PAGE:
November 28, 2010 / 1:39 PM / 9 years ago

Russia's Islamist rebels mull new "state" language

MOSCOW (Reuters) - Militants waging an Islamist insurgency in Russia’s mainly Muslim North Caucasus region have proposed using either Arabic or a Turkic language as a lingua franca for their affairs.

A decade after Moscow drove separatists from power in Chechnya in the second of two wars, rebels stage near-daily attacks in the North Caucasus, and many want to carve out a separate state from Russia and impose Islamic sharia law.

The insurgents now communicate with each other largely in Russian, also the main language of the dozen or so Islamist web sites they are affiliated with, and of their video addresses.

The insurgency leader, Chechen rebel Doku Umarov, suggested earlier this month that a “state” language be formed for the self-styled Caucasus Emirate, a grouping of Muslim republics including Chechnya and Dagestan that want to quit Russia.

The proposal came from “the growing discussion among the mujahideen Muslims of the Caucasus Emirate in regard to its state institutions ... and other important aspects of state building,” unofficial Islamist site reported.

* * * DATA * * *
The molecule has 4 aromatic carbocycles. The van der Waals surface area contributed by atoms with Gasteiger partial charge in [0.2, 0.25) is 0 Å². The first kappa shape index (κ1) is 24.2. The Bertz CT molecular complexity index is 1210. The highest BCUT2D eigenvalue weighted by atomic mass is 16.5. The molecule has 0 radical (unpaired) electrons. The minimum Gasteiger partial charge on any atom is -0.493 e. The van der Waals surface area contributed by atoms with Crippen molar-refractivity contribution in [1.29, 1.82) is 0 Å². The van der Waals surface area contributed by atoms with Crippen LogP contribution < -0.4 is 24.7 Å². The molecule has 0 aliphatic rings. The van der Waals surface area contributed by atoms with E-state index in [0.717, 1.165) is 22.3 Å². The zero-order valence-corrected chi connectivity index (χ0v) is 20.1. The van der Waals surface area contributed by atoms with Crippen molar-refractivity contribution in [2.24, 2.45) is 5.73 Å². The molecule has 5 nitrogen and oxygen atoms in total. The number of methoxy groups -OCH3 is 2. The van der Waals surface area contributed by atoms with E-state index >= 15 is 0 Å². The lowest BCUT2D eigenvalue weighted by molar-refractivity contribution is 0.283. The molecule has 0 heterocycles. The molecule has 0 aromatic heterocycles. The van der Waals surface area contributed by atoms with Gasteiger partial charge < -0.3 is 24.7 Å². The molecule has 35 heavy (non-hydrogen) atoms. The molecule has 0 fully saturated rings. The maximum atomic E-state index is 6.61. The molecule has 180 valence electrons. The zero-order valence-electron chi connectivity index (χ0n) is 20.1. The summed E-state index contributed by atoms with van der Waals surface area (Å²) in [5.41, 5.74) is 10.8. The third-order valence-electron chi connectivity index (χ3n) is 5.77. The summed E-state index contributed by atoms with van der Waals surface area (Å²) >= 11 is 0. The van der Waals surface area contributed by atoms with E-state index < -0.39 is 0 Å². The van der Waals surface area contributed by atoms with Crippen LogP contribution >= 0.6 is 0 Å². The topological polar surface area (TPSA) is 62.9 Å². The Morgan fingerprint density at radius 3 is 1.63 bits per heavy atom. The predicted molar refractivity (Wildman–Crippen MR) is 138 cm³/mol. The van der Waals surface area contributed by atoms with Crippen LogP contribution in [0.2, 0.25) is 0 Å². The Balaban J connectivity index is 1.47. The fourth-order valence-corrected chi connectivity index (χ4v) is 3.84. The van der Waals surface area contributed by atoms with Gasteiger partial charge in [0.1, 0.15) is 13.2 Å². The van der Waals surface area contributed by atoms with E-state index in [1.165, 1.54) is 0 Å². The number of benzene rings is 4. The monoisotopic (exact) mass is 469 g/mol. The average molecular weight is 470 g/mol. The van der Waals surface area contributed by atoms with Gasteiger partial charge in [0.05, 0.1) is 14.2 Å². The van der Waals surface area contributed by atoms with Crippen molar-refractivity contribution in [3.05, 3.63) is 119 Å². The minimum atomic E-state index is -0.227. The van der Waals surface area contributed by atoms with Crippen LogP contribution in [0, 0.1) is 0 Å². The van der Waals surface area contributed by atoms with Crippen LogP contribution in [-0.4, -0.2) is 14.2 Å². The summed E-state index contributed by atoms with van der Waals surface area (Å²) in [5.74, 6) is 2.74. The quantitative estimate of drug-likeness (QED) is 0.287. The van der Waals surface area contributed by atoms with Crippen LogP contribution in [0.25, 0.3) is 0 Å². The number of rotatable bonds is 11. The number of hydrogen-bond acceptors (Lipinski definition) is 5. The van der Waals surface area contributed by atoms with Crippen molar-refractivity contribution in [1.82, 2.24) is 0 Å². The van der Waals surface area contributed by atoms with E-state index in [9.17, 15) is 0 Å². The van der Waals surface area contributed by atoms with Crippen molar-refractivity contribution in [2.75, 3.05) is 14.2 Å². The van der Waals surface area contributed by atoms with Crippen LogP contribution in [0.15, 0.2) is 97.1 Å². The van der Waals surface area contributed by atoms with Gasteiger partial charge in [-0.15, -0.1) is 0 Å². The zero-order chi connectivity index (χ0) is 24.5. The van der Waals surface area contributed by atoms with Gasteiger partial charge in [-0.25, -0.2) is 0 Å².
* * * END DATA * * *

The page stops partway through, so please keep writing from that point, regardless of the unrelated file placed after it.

To switch to Arabic would highlight what analysts say is the insurgency’s dependence on intellectual and financial patronage from the Middle East and from Islamist groups like al Qaeda.

“It may be that this is part of someone’s campaign to foster greater knowledge of Arabic among the Caucasus Emirate mujahideen,” terrorism expert Gordon Hahn said in a report to be released on Monday by the U.S.-based Monterey Institute for International Studies.

Arabic, the voice of the Koran, was proposed due to its status as “the language of Islam,” while a Turkic group language was suggested due to the historical and linguistic links of dozens of languages spoken in the North Caucasus.

Last week a member of the Caucasus Emirate, Abu Zaid, posted a long appeal on in favor of Arabic as a state language for the Caucasus Emirate, calling it “the international language of jihad (holy war).”

Although the vast majority of rebels in the North Caucasus are local, the Russian government has said al Qaeda operatives from Egypt and Jordan are fighting alongside them. (Reporting by Amie Ferris-Rotman; editing by Mark Heinrich)

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